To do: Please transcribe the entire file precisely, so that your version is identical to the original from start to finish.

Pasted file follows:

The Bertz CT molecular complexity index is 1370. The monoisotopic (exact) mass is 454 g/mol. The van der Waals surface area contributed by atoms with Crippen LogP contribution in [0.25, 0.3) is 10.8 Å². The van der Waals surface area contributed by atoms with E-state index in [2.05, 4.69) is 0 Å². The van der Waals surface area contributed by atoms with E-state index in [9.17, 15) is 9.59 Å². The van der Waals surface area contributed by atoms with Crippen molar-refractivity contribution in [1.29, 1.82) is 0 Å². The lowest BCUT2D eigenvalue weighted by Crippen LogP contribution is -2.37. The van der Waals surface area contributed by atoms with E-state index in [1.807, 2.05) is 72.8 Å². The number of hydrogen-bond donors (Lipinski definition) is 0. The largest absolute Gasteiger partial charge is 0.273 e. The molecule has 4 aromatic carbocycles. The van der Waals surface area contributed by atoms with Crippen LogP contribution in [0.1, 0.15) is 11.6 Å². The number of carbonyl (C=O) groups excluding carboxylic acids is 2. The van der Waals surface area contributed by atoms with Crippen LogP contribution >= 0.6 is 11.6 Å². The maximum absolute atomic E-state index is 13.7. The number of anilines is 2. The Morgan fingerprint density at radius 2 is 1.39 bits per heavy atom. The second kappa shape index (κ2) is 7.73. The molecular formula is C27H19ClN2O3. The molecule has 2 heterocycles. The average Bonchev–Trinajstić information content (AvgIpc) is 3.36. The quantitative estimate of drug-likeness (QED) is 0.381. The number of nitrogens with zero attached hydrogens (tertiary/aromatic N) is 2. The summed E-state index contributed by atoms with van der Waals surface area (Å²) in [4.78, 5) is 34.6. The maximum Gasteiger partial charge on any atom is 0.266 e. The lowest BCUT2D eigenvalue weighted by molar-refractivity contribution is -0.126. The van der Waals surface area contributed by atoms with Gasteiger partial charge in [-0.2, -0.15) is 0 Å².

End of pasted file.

The Bertz CT molecular complexity index is 1370. The monoisotopic (exact) mass is 454 g/mol. The van der Waals surface area contributed by atoms with Crippen LogP contribution in [0.25, 0.3) is 10.8 Å². The van der Waals surface area contributed by atoms with E-state index in [2.05, 4.69) is 0 Å². The van der Waals surface area contributed by atoms with E-state index in [9.17, 15) is 9.59 Å². The van der Waals surface area contributed by atoms with Crippen molar-refractivity contribution in [1.29, 1.82) is 0 Å². The lowest BCUT2D eigenvalue weighted by Crippen LogP contribution is -2.37. The van der Waals surface area contributed by atoms with E-state index in [1.807, 2.05) is 72.8 Å². The number of hydrogen-bond donors (Lipinski definition) is 0. The largest absolute Gasteiger partial charge is 0.273 e. The molecule has 4 aromatic carbocycles. The van der Waals surface area contributed by atoms with Crippen LogP contribution in [0.1, 0.15) is 11.6 Å². The number of carbonyl (C=O) groups excluding carboxylic acids is 2. The van der Waals surface area contributed by atoms with Crippen LogP contribution >= 0.6 is 11.6 Å². The maximum absolute atomic E-state index is 13.7. The number of anilines is 2. The Morgan fingerprint density at radius 2 is 1.39 bits per heavy atom. The second kappa shape index (κ2) is 7.73. The molecular formula is C27H19ClN2O3. The molecule has 2 heterocycles. The average Bonchev–Trinajstić information content (AvgIpc) is 3.36. The quantitative estimate of drug-likeness (QED) is 0.381. The number of nitrogens with zero attached hydrogens (tertiary/aromatic N) is 2. The summed E-state index contributed by atoms with van der Waals surface area (Å²) in [4.78, 5) is 34.6. The maximum Gasteiger partial charge on any atom is 0.266 e. The lowest BCUT2D eigenvalue weighted by molar-refractivity contribution is -0.126. The van der Waals surface area contributed by atoms with Gasteiger partial charge in [-0.2, -0.15) is 0 Å².